Health system: a return to the past

The Constitutional Convention (CC) proposes to the country, in matters of health, to reopen a discussion that has been taking place in the world for several decades between a system based on the “Beveridge” doctrine which promotes a centralized single state system, with funding by taxes similar to the English system, replacing the current system, which is based on the “Bismarck” model, supported by financing by insurances in which both the State and the workers participate, among which exhibitors we find France, Germany, Belgium, Japan, among others.

On the other hand, WHO encourages countries to move towards universal health coverage, where people can access timely and quality health care according to their needs and contribute according to their ability, either by through general taxes, individual contributions or a mixed model, like the one we currently have in Chile. Focusing on objectives highlights that what must be sought is to provide a response to people, to meet their health needs, beyond the imposition of a model or another, especially since none of them has been shown to establish better health indicators, beyond the other, when comparing the different countries of the world.

What the CC proposes, to move Chile dramatically to a single state model, not only emphasizes instruments and not objectives, but also jeopardizes the health tradition by which Chile has advanced since the 20th century. past, allowing us to be among the countries with the best health indicators. At the same time, looking at the past, it seeks to reinstall an outdated discussion, which will force the creation of a new institutionality which supports the system, and which replaces Fonasa as a public insurance entity, which throughout its history has taken care to safeguard people’s interests and guarantee compliance with care guarantees, as in the case of the GES.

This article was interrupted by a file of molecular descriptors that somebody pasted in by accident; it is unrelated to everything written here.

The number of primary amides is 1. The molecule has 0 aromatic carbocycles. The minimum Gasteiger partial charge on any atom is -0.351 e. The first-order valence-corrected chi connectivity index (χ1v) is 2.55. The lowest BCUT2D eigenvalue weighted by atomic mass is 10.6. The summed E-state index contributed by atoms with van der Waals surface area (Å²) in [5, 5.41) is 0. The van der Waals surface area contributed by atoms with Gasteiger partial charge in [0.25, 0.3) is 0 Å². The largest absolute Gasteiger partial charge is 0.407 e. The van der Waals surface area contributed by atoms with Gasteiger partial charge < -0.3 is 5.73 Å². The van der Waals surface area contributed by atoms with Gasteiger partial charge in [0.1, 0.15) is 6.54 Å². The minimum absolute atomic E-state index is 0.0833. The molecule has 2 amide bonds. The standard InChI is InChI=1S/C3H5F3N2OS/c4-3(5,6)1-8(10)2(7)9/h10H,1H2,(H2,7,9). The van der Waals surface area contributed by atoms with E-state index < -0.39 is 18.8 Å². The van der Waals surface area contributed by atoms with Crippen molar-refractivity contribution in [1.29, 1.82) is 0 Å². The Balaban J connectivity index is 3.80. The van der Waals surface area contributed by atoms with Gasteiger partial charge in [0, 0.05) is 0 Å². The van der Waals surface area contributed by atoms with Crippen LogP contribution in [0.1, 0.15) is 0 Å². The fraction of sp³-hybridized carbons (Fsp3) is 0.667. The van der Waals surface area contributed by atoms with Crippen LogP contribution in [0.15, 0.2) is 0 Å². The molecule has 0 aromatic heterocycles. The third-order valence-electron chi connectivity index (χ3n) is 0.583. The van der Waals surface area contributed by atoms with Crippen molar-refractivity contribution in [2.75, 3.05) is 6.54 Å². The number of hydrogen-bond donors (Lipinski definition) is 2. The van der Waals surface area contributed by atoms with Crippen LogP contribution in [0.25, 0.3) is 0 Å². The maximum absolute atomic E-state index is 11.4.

The health challenges we have to face in the 21st century are determined by the evolution of the demographic profile, with an accelerated aging of the population; change in the epidemiological profile, with the increase in the prevalence of chronic diseases and with the increase in health costs far greater than the increase in the product. The ways to deal with it have been oriented at the global level by strengthening health programs in the field of prevention, moving from curative medicine to preventive and personalized medicine, establishing new financing models, according to principles of solidarity, efficient use of resources with risk sharing between providers and insurers, public-private collaboration according to irreproachable rules of transparency and responsibility, and the integration of digital health as a new way of providing and democratizing health.

All of the above is possible by perfecting current institutions, without the need to expose Chileans to a social and health experience such as that proposed by the CC, which will only delay the dream of universal health coverage. and delve into issues that particularly affect the most vulnerable.

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